If we are looking for a “Mother Teresa type” then we will never find one in this country after nearly 1 generation of such wanton corrupt practices. Notwithstanding the not prefect character of TR, maybe for an interim period he could fill the gap in a peaceful manner by having some of the more rational people from his SIDE. It is quite obvious that the nation is being ruled as if there is no 2morrow; otherwise you can’t figure out as to why BN is still doing what they are doing. They are checking out!!

  46. #46 by boh-liao on Monday, 2 August 2010 - 9:44 am

    D big fat problem with TRH is he has lost his credibility – he is viewed as a political opportunist with no principles, period

  47. #47 by Bigjoe on Monday, 2 August 2010 - 9:53 am

    Why is KJ argument, which he so eloquently spoke, inferior to this argument? Anyone?

    The biggest reason to buy into these ideas is not about justice, its not about fairness but the fact there is no choice in the matter. This country cannot continue the way it is nor can it tweak the old formula. The room for it is fast running out. We know it and that is why we are debating it. Heck even the rural areas are catching up on the fact.

    But another good reason to buy into these ideas is the fact, the naysayers of the extremist are simply wrong. The doomsday scenario for the Malays and hesitant like KJ are simply wrong. Almost all negativity about such ideas are merely temporary and fleeting. Any setbacks will not last if the course is stayed.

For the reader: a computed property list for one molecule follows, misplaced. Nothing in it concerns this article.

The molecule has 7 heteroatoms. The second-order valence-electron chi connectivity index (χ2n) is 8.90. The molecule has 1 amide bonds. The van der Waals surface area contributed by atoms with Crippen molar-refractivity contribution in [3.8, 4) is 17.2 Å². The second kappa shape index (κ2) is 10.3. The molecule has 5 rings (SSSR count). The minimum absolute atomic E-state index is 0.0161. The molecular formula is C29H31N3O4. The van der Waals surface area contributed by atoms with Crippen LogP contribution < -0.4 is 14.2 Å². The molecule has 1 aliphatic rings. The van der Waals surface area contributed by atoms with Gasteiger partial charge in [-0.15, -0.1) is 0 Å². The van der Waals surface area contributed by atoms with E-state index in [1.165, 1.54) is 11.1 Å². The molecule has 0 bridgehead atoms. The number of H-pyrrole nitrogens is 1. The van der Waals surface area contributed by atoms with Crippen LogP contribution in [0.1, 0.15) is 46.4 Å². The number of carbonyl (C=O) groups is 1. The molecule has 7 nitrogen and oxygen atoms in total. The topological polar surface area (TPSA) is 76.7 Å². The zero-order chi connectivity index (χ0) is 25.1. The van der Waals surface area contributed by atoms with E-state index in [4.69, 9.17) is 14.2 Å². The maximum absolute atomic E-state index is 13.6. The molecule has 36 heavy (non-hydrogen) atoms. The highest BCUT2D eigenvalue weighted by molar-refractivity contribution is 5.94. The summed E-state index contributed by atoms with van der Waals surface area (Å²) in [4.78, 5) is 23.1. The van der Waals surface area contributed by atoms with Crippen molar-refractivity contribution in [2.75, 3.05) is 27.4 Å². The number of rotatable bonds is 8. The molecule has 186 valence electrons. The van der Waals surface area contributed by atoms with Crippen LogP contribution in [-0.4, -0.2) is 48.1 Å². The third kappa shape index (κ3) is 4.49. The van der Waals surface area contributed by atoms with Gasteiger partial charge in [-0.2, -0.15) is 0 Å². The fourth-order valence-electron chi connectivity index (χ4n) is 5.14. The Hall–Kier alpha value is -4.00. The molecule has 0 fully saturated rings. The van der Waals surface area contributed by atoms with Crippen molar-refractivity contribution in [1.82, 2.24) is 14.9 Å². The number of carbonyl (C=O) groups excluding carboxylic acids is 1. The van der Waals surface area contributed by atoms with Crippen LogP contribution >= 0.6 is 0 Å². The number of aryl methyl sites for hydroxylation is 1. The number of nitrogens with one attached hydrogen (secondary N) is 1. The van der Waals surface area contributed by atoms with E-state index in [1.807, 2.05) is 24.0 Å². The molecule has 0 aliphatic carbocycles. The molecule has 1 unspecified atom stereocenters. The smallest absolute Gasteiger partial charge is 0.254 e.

They issue is can we stay the course in terms of building a transparent and accountable system or will technological and other changes derail the system, cause inefficiencies and setbacks that take TOO long to recover. Do we have enough discipline and patriotism to stay the course or rather do we have enough leaders, and we need many and the more the faster it can be done, with the discipline and patriotism to stay the course? That is a harder question.

    BUT it does not help when those capable question and hesitant. It does not help when those who are the biggest benificiaries and winners still feel entitlement and risk-averse over needed patriotism and nationally entreprenurial.

  48. #48 by HJ Angus on Monday, 2 August 2010 - 10:05 am

    TRH may have lost much credibility but that does not mean we cannot learn from his mistakes.
    I am not sure if he is still his position to become a national leader if BN is still able to form the next government.
    Perhaps the Sarawak state elections results will provide more direction.

  49. #49 by democrate on Monday, 2 August 2010 - 10:15 am

    Yes we were once Malaysian during the sixties,i remember all customers regardless of race drink and eat in my fathers coffee shop without seggregate of utensils that being utilised by non muslims. We used to stay oyernight at malays classmate house to enjoy fruits and food, we used to chat regardless of race, male or female in the class.
    we used to have our physical education class in the field with even muslim boys and girls classmate, we used to have interschool sports competition among schools from chinese ,tamil and malay schools ,Now after Mahathirs rule , all these what so call a malaysian way of life has become a history. Malaysian are divided and will never a malaysian like in the sixties.

  50. #50 by dagen on Monday, 2 August 2010 - 12:15 pm

    Quotation of the day:

    “The first step in “grabbing the bull by the horns” is not to require the endorsement of the prime minister, or any Minister, for your activism. Politicians are not your parents. They are your servants. You don’t need a government slogan coined by a foreign PR agency to wrap your project in. You just go ahead and do it.”